GWR: How did inspiration strike for Never Coming Home?
HMM: Instead of a news article or a radio segment, which is typically where the inspiration for my books comes from, for Never Coming Home the character appeared first. I wanted to write about someone who was evil, despicable, but also relatable on some levels, and definitely funny—and whose enemies were even worse. Cue Lucas and Bobby Boyle. The story evolved from there, so it was very much character driven, and writing from the antagonist’s point of view was an entirely new experience. I had so much fun, and thoroughly enjoyed crafting another novel entirely from a man’s perspective.
While I probably shouldn’t admit to this, despite his many flaws, I enjoyed spending time with Lucas because I found him hilarious. I wrote the book during the second half of 2020, so this was very much a pandemic project. My lovely mum passed away that summer, so I needed a place to escape to when everything felt so bleak. I think that’s why this book is my funniest. I needed something to make me laugh.
GWR: What do you have more fun with, character development or plot?
HMM: Oh, both, definitely. Lucas was hilarious and it was so refreshing to be fully immersed in the mind of a killer, to see everything from his perspective and try to have him justify his actions. His character formed in an instant, and the plot came together fast, too. I wrote this novel more quickly than any of my others and it was such a joy to work on from start to finish. I kept telling my husband, “It’s going well, too well, it’s all going to collapse.” But it didn’t. Because of this I fully expect my next ten novels to repeatedly kick me in the crotch.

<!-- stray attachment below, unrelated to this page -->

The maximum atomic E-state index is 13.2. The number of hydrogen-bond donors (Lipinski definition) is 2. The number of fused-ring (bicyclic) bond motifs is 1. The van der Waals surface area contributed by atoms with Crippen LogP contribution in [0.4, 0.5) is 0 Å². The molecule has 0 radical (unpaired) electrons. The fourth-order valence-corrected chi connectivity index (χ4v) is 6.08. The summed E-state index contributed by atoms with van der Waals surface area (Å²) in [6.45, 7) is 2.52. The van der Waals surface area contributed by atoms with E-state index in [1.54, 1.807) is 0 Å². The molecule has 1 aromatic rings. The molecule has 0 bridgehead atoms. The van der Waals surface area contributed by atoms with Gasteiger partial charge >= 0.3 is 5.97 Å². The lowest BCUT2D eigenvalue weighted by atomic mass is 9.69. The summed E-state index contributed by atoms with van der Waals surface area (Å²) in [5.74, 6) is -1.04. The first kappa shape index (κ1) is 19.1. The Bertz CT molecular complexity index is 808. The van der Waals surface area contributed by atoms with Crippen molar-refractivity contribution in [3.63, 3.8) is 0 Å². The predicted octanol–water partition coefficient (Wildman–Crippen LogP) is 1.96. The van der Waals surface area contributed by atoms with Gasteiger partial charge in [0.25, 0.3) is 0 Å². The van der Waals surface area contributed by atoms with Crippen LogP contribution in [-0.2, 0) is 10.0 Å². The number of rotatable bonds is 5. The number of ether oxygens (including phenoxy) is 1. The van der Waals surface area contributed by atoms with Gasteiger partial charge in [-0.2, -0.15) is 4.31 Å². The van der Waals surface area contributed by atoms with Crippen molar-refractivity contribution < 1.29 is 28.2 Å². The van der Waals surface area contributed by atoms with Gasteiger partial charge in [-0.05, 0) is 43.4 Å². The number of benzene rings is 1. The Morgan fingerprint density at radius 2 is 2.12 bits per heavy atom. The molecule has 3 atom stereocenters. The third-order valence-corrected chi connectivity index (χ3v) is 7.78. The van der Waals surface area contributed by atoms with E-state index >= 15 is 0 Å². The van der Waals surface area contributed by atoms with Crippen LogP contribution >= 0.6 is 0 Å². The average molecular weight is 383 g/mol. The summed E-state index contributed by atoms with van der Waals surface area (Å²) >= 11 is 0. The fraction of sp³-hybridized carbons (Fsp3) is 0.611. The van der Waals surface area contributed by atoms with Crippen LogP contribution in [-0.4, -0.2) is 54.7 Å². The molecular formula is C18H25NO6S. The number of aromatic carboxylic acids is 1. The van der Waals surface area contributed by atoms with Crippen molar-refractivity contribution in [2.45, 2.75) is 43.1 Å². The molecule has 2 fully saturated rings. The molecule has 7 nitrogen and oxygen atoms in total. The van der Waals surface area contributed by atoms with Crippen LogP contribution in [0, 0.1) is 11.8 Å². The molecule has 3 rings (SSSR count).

GWR: Do you like writing from the perspective of the opposite sex, or is it more of a challenge?
HMM: I enjoy both although I find when I write a man’s point-of-view I’m more direct. Nevertheless, one of my first questions is, “Whose story is this?” After that, I try not to overthink whether I’m writing a man or a woman. The important thing is to give them a voice, develop their character and backstory, and make them seem as human to the reader as they are to me.
GWR: Did any minor characters develop into more major ones over the course of writing the novel?
HMM: Yes! Bobby Boyle grew as I wrote the novel and the banter between him and Lucas made me laugh so much. Bobby may well deserve his very own story one day. I was very keen on his sidekick, Heinz, too.